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Lifespan chapter 1
Terms in this set (28)
Science of Human Development
The science that seeks to understand how and why people of all ages and circumstances change or remain the same over time
Based on observations, repeated experiences, variable experiments, not theories
The repetition of a study, using different participants - the important 5th step of the scientific method
Nature vs Nurture
nature: Traits, capacities, limitations each individual inherits genetically from parents (at conception).
nurture: All environmental influences that affect development (after conception).C
Critical vs sensitive periods
critical period: When a particular type of development growth (in body or behavior) must happen if it is ever going to happen.
sensitive period: When a certain type of development is most likely, although it may still happen later.
Ever changing impact that each part of the dynamic systems on interactions
A view of human development as an ongoing, ever-changing interaction between the physical and emotional being and between the person and every aspect of his or her environment, including the family, gender, culture, and society.
Life Span Perspective
Study of human development that takes into account all phases of life.
Multi directional development
Overtime human characteristics change linearly, curvilinearly, and in zigzags
- Discontinuity is evident when a rapid shift occurs.
- Continuity is evident when a gradual shift occurs
Multi contextual development
Occurring in many contexts, including physical surroundings (climate, noise, population density, etc.) and family constellations.
renamed to bioecological near the end of Bronfenbrenner's life. It is the view that in the study of human development, the person should be considered in all the contexts and interactions that constitute a life. There are three nested levels affecting each person
- Microsystems - Elements of the immediate surroundings such as family, friends, school and religious classes
-Exosystems - Local institutions such as school system, religious organization, and workplace
- Macrosystem - The larger contexts, including cultural values, economic policies, and political processes
- Mesosystem - connects all systems
- Chronosystem - Talks about time
A group defined by the shared age of its members. Each cohort was born at about the same time and moves through life together, experiencing the same historical events and cultural shifts.
ES, socioeconomic status
A persons position in society as determined by income, wealth, occupation, education, and place of residence. Sometimes called social class. Low SES does the most damage in infancy.
Development is multicultural
Culture affects every action and thought, it is a meaning and information system shared by a group and transmitted across generations, that allows the group to meet basic needs of survival . . Pursue happiness, wellbeing, and derive meaning from life.
The enduring behaviors, ideas, attitudes, and traditions shared by a large group of people and transmitted from one generation to the next.
People whose ancestors were born in the same region and who often share a language, culture, and religion.
A group of people who are regarded by themselves or by others as distinct from other groups on the basis of physical appearance. (Social scientists think race is a misleading concept.)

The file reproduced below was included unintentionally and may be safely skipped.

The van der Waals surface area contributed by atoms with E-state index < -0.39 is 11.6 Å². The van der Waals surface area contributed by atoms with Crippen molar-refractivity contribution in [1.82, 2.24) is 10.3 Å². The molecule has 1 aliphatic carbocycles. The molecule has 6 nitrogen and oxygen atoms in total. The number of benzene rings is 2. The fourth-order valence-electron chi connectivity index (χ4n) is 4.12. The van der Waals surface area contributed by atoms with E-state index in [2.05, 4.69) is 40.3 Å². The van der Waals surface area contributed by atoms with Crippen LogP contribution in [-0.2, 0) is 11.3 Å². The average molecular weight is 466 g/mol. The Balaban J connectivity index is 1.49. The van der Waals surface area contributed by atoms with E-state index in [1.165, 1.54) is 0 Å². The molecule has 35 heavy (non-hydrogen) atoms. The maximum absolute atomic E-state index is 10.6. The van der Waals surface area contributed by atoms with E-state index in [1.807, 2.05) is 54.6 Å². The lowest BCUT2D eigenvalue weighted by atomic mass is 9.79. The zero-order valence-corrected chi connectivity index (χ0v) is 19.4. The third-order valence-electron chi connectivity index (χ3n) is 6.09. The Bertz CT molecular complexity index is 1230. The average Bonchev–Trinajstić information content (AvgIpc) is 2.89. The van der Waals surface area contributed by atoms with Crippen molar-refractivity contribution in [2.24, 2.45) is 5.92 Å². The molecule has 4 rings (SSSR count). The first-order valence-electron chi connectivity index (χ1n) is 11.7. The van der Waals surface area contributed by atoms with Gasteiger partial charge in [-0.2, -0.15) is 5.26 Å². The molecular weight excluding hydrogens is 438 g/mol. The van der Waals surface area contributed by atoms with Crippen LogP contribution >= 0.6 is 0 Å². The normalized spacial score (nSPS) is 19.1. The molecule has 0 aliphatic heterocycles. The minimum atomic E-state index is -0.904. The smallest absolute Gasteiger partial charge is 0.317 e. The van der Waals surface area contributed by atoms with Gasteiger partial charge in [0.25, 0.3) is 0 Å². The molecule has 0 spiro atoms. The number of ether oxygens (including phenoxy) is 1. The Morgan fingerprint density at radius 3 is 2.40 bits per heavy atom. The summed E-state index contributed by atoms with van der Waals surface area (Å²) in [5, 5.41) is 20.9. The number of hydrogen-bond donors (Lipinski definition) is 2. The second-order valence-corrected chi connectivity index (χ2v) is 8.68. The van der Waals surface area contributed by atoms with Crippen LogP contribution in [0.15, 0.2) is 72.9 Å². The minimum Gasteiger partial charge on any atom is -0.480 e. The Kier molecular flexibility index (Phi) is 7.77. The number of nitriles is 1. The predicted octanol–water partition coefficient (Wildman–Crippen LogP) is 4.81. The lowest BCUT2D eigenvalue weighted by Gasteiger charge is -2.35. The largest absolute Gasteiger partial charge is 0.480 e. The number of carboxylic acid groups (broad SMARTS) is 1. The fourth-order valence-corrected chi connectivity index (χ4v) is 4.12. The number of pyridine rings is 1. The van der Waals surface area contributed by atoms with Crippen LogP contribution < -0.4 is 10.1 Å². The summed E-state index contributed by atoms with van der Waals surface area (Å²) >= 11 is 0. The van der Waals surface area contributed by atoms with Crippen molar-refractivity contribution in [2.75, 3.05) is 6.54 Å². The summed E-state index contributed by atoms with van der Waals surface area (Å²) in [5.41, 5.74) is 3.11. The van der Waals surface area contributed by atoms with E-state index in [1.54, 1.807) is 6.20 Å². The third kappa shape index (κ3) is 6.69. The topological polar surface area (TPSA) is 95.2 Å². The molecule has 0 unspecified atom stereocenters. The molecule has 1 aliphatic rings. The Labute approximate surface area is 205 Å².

Learning Within a Culture
Each community teaches their children whatever beliefs and habits their culture valued.
- Guided Participation : A concept in which entire societies teach novices the skills and habits expected within the particular culture. Often happens informally through "mutual involvement in several widespread cultural practices. . . Great importance fo learning: narratives, routine, and play"
Development is Multidisciplinary
Life is to large a concept to constrain to one science
Development is usually segmented into 3 domains - biological, cognitive, and social. Development is then further split into hormonal, moral, and emotional development which fit into the former 3 domains respectively. It can also be segmented into age divisions, such as childhood, adolescence, and adulthood, etc.
Age ranges for Different Stages of Development
Infancy 0 to 2 years
Early childhood 2 to 6 years
Middle childhood 6 to 11 years
Adolescence 11 to 18 years
Emerging Adulthood 18 to 25 years
Adulthood 25 to 65 years
Late adulthood 65 years and older
Development is Plastic
Human traits can be molded yet people maintain a certain durability of identity. This concept provides hope and realism, hope that change is possible and realism that development builds on what has come before. BBE warned as plasticity does not mean that anything is possible, just that change may occur - for better or worse.
Cells in an observer's brain that respond to an action performed by someone else in the same way they would if the observer had actually performed that action.
A research design that compares groups of people who differ in age but are similar in other important characteristics.
A research design in which the same individuals are followed over time and their development is repeatedly assessed.
A hybrid research design in which researchers first study several groups of people of different ages (a cross-sectional approach) and then follow those groups over the years (a longitudinal approach). (Also called cohort-sequential research or time-sequential research.)
Code of Ethics
A set of moral and specific guidelines principles that members of a profession or group are expected to follow.
Institutional Review Board (IRB)
A group that exists within most educational and medical institutions whose purpose is to ensure that research follows established guidelines and remains ethical.
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